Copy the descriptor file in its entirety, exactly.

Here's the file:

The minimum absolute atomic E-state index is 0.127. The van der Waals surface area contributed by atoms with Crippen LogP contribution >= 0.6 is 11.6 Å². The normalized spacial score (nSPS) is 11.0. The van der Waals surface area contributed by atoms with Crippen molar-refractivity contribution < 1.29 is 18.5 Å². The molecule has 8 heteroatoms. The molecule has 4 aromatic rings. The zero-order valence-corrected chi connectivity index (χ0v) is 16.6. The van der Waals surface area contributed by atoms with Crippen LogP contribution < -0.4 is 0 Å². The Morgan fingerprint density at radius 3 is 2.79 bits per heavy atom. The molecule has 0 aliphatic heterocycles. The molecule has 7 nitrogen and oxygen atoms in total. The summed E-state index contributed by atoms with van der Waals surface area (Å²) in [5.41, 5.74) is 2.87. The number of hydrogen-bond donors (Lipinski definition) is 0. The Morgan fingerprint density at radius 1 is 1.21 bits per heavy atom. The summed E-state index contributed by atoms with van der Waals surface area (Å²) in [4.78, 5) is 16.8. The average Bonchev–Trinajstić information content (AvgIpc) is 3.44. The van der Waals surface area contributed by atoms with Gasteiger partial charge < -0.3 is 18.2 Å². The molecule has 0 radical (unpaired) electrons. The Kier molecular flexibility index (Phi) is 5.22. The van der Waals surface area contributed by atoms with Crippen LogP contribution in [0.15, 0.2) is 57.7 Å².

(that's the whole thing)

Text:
The minimum absolute atomic E-state index is 0.127. The van der Waals surface area contributed by atoms with Crippen LogP contribution >= 0.6 is 11.6 Å². The normalized spacial score (nSPS) is 11.0. The van der Waals surface area contributed by atoms with Crippen molar-refractivity contribution < 1.29 is 18.5 Å². The molecule has 8 heteroatoms. The molecule has 4 aromatic rings. The zero-order valence-corrected chi connectivity index (χ0v) is 16.6. The van der Waals surface area contributed by atoms with Crippen LogP contribution < -0.4 is 0 Å². The Morgan fingerprint density at radius 3 is 2.79 bits per heavy atom. The molecule has 0 aliphatic heterocycles. The molecule has 7 nitrogen and oxygen atoms in total. The summed E-state index contributed by atoms with van der Waals surface area (Å²) in [5.41, 5.74) is 2.87. The number of hydrogen-bond donors (Lipinski definition) is 0. The Morgan fingerprint density at radius 1 is 1.21 bits per heavy atom. The summed E-state index contributed by atoms with van der Waals surface area (Å²) in [4.78, 5) is 16.8. The average Bonchev–Trinajstić information content (AvgIpc) is 3.44. The van der Waals surface area contributed by atoms with Gasteiger partial charge < -0.3 is 18.2 Å². The molecule has 0 radical (unpaired) electrons. The Kier molecular flexibility index (Phi) is 5.22. The van der Waals surface area contributed by atoms with Crippen LogP contribution in [0.15, 0.2) is 57.7 Å².